comment:59 Changed 5 years ago by SimonKing

I did some timings. My benchmark is: Delete and recreated Rings()._cmp_key in a tight loop.

With only the first two patches, I get:

sage: C = Rings()
sage: C._cmp_key
(6016, 12)
sage: timeit("if C._cmp_key: del C._cmp_key", number=100000)
100000 loops, best of 3: 12.9 µs per loop
sage: C._cmp_key
(6016, 300059)

With all four patches, I get:

sage: C = Rings()
sage: C._cmp_key
(6016, 12)
sage: timeit("if C._cmp_key: del C._cmp_key", number=100000)
100000 loops, best of 3: 901 ns per loop
sage: C._cmp_key
(6016, 300059)

Since the time needed to delete the attribute should be the same, it follows that the last two patches save 12 µs for each creation of the _cmp_key attribute. Better than nothing, but by far not enough to sum up to 70 ms.

comment:60 Changed 5 years ago by SimonKing

I have cythoned the _cmp_key attribute of CategoryWithParameters as well. The raw improvement is:

Without the first two patches:

sage: C = Algebras(FractionField(QQ['x']))
sage: timeit("if C._cmp_key: del C._cmp_key", number=100000)
100000 loops, best of 3: 5.38 µs per loop

With all patches:

sage: C = Algebras(FractionField(QQ['x']))
sage: timeit("if C._cmp_key: del C._cmp_key", number=100000)
100000 loops, best of 3: 1.28 µs per loop

But I think the startup time is what we are really interested in. My starting point is sage-5.11.b3 with these patches applied:

trac_14471_dynamic_class_hash.patch
trac_14471-review.patch
trac_14516-crystals_speedup-ts.2.patch
trac_14722-lazy_import_at_startup-nt.patch

I am giving the total time provided by sage -startuptime, in 5 consecutive runs:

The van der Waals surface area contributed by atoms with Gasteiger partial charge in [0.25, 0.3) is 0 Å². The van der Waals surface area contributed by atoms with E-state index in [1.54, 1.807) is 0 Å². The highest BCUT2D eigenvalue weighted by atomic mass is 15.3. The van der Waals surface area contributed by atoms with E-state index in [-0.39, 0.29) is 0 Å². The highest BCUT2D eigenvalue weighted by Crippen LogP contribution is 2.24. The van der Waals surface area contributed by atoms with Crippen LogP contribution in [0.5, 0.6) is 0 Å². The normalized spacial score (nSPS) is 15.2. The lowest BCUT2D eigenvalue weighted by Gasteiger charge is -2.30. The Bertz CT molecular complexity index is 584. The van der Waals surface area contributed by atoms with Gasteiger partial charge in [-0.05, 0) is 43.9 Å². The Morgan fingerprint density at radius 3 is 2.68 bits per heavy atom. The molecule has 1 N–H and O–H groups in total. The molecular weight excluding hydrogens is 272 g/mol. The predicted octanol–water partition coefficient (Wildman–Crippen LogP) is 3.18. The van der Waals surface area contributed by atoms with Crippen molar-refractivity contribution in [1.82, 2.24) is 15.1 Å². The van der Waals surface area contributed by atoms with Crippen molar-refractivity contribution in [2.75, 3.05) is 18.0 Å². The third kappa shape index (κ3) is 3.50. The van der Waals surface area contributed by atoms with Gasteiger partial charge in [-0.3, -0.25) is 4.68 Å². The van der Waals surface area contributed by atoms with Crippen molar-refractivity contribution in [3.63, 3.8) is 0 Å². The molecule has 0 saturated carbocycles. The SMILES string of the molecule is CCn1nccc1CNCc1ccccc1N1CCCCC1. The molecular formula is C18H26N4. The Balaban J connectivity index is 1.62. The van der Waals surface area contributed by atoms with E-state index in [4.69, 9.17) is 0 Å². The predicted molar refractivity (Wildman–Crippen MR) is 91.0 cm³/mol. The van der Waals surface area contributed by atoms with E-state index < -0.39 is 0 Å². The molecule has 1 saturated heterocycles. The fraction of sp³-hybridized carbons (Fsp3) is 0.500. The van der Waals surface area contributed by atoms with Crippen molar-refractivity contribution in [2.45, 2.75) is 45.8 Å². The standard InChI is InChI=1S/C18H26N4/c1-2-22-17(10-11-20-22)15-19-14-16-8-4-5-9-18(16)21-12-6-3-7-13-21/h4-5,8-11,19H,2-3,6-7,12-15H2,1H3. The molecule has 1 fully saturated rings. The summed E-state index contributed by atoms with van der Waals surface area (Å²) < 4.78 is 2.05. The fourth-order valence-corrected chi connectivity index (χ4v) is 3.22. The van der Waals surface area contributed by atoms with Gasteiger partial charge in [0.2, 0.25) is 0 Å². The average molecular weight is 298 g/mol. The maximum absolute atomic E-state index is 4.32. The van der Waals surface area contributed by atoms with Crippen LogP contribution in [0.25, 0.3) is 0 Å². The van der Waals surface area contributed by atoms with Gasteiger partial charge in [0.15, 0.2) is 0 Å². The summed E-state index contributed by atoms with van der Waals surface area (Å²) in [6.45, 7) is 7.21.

Total time (sum over exclusive time): 1485.052ms
Total time (sum over exclusive time): 1499.287ms
Total time (sum over exclusive time): 1499.921ms
Total time (sum over exclusive time): 1492.086ms
Total time (sum over exclusive time): 1493.375ms

After applying the first two patches, I get:

Total time (sum over exclusive time): 1495.342ms
Total time (sum over exclusive time): 1504.880ms
Total time (sum over exclusive time): 1502.199ms
Total time (sum over exclusive time): 1497.281ms
Total time (sum over exclusive time): 1508.277ms

And after applying the other two patches, I get:

Total time (sum over exclusive time): 1499.909ms
Total time (sum over exclusive time): 1498.731ms
Total time (sum over exclusive time): 1499.289ms
Total time (sum over exclusive time): 1502.179ms
Total time (sum over exclusive time): 1489.887ms

I think one sees a tendency. But we'd really need to see what the startup-time plugin has to say!

Apply trac_13589-categories-c3_under_control-nt.patch trac13589_cmp_key_attribute.patch trac13589_improve_startuptime.patch trac13589_cython_cmp_key.patch

comment:61 Changed 5 years ago by SimonKing

I don't know about statistics, but here it goes:

sage: T1 = stats.TimeSeries([1485.052,1499.287,1499.921,1492.086,1493.375])
sage: T2 = stats.TimeSeries([1495.342,1504.880,1502.199,1497.281,1508.277])
sage: T3 = stats.TimeSeries([1499.909,1498.731,1499.289,1502.179,1489.887])
sage: T1.mean(), T1.variance()
(1493.9442000000001, 36.77894170000064)
sage: T2.mean(), T2.variance()
(1501.5958, 28.378941700000148)
sage: T3.mean(), T3.variance()
(1497.999, 22.281242000000503)

I guess five runs are simply not enough to get anything significant, but the means seem to indicate that the last two patches reduce the regression by 50%. Admittedly, what is 4 ms, if the variance is 22 ms?

comment:62 Changed 5 years ago by SimonKing

Let's try a bit more. I created time series T0,T1,T2 for 20 startup-time tests, for only the dependencies, the first two patches or all patches. I got time series

sage: sage: T0.list()
[1489.553,
 1480.942,
 1478.854,
 1486.503,
 1475.071,
 1475.266,
 1479.731,
 1476.892,
 1496.149,
 1489.795,
 1485.942,
 1492.043,
 1484.346,
 1482.017,
 1488.826,
 1473.604,
 1490.681,
 1488.502,
 1488.512,
 1485.275]